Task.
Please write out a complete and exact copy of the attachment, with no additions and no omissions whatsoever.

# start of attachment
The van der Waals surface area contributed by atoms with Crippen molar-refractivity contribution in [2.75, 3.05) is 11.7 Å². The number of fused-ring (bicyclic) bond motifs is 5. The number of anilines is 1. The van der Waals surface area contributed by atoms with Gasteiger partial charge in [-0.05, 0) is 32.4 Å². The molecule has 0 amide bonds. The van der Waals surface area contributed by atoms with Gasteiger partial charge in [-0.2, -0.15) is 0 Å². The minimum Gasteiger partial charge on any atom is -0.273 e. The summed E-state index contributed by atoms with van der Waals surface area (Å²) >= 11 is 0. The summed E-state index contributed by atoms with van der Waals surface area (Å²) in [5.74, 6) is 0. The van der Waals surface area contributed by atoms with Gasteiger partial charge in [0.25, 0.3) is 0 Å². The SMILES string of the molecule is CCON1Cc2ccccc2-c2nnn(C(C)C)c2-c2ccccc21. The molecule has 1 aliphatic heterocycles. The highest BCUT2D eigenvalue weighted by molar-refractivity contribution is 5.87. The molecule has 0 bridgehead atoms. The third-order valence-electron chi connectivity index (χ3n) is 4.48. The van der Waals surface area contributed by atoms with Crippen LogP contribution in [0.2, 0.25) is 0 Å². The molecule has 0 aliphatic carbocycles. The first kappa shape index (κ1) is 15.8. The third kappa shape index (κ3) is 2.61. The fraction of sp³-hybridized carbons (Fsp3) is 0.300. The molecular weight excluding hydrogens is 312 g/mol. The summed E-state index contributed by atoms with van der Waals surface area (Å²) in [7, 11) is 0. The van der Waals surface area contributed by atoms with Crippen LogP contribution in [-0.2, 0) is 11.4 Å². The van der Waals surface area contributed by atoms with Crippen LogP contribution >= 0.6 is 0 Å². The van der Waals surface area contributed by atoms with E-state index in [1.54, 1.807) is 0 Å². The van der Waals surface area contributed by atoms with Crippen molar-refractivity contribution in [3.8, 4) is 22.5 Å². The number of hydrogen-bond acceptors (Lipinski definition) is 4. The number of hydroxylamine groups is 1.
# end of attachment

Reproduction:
The van der Waals surface area contributed by atoms with Crippen molar-refractivity contribution in [2.75, 3.05) is 11.7 Å². The number of fused-ring (bicyclic) bond motifs is 5. The number of anilines is 1. The van der Waals surface area contributed by atoms with Gasteiger partial charge in [-0.05, 0) is 32.4 Å². The molecule has 0 amide bonds. The van der Waals surface area contributed by atoms with Gasteiger partial charge in [-0.2, -0.15) is 0 Å². The minimum Gasteiger partial charge on any atom is -0.273 e. The summed E-state index contributed by atoms with van der Waals surface area (Å²) >= 11 is 0. The summed E-state index contributed by atoms with van der Waals surface area (Å²) in [5.74, 6) is 0. The van der Waals surface area contributed by atoms with Gasteiger partial charge in [0.25, 0.3) is 0 Å². The SMILES string of the molecule is CCON1Cc2ccccc2-c2nnn(C(C)C)c2-c2ccccc21. The molecule has 1 aliphatic heterocycles. The highest BCUT2D eigenvalue weighted by molar-refractivity contribution is 5.87. The molecule has 0 bridgehead atoms. The third-order valence-electron chi connectivity index (χ3n) is 4.48. The van der Waals surface area contributed by atoms with Crippen LogP contribution in [0.2, 0.25) is 0 Å². The molecule has 0 aliphatic carbocycles. The first kappa shape index (κ1) is 15.8. The third kappa shape index (κ3) is 2.61. The fraction of sp³-hybridized carbons (Fsp3) is 0.300. The molecular weight excluding hydrogens is 312 g/mol. The summed E-state index contributed by atoms with van der Waals surface area (Å²) in [7, 11) is 0. The van der Waals surface area contributed by atoms with Crippen LogP contribution in [-0.2, 0) is 11.4 Å². The van der Waals surface area contributed by atoms with Crippen LogP contribution >= 0.6 is 0 Å². The van der Waals surface area contributed by atoms with E-state index in [1.54, 1.807) is 0 Å². The van der Waals surface area contributed by atoms with Crippen molar-refractivity contribution in [3.8, 4) is 22.5 Å². The number of hydrogen-bond acceptors (Lipinski definition) is 4. The number of hydroxylamine groups is 1.